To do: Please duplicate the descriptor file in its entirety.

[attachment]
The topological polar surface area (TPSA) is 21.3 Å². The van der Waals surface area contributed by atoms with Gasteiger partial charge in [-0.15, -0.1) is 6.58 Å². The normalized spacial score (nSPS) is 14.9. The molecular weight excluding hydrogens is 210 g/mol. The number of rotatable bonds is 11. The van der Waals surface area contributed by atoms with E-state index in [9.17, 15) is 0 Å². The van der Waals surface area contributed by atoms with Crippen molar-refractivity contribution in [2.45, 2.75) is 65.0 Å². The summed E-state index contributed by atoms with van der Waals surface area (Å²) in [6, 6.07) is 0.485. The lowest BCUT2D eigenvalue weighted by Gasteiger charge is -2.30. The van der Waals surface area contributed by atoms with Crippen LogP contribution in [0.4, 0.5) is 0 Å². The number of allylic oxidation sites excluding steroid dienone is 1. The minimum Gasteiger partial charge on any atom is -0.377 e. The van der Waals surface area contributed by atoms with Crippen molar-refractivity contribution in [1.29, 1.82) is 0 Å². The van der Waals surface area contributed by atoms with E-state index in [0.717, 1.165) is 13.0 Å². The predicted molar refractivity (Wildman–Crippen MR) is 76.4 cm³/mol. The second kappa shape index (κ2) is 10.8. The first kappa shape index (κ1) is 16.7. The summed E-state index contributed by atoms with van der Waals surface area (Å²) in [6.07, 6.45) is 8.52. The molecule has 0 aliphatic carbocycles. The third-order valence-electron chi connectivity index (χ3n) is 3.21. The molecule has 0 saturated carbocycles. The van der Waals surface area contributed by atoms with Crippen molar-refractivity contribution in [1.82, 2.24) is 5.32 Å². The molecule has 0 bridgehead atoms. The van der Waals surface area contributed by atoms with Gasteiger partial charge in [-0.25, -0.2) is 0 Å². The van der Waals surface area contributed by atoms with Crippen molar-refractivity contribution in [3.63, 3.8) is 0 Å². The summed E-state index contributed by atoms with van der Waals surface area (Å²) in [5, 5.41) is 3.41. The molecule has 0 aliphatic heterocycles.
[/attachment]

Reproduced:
The topological polar surface area (TPSA) is 21.3 Å². The van der Waals surface area contributed by atoms with Gasteiger partial charge in [-0.15, -0.1) is 6.58 Å². The normalized spacial score (nSPS) is 14.9. The molecular weight excluding hydrogens is 210 g/mol. The number of rotatable bonds is 11. The van der Waals surface area contributed by atoms with E-state index in [9.17, 15) is 0 Å². The van der Waals surface area contributed by atoms with Crippen molar-refractivity contribution in [2.45, 2.75) is 65.0 Å². The summed E-state index contributed by atoms with van der Waals surface area (Å²) in [6, 6.07) is 0.485. The lowest BCUT2D eigenvalue weighted by Gasteiger charge is -2.30. The van der Waals surface area contributed by atoms with Crippen LogP contribution in [0.4, 0.5) is 0 Å². The number of allylic oxidation sites excluding steroid dienone is 1. The minimum Gasteiger partial charge on any atom is -0.377 e. The van der Waals surface area contributed by atoms with Crippen molar-refractivity contribution in [1.29, 1.82) is 0 Å². The van der Waals surface area contributed by atoms with E-state index in [0.717, 1.165) is 13.0 Å². The predicted molar refractivity (Wildman–Crippen MR) is 76.4 cm³/mol. The second kappa shape index (κ2) is 10.8. The first kappa shape index (κ1) is 16.7. The summed E-state index contributed by atoms with van der Waals surface area (Å²) in [6.07, 6.45) is 8.52. The molecule has 0 aliphatic carbocycles. The third-order valence-electron chi connectivity index (χ3n) is 3.21. The molecule has 0 saturated carbocycles. The van der Waals surface area contributed by atoms with Crippen molar-refractivity contribution in [1.82, 2.24) is 5.32 Å². The molecule has 0 bridgehead atoms. The van der Waals surface area contributed by atoms with Gasteiger partial charge in [-0.25, -0.2) is 0 Å². The van der Waals surface area contributed by atoms with Crippen molar-refractivity contribution in [3.63, 3.8) is 0 Å². The summed E-state index contributed by atoms with van der Waals surface area (Å²) in [5, 5.41) is 3.41. The molecule has 0 aliphatic heterocycles.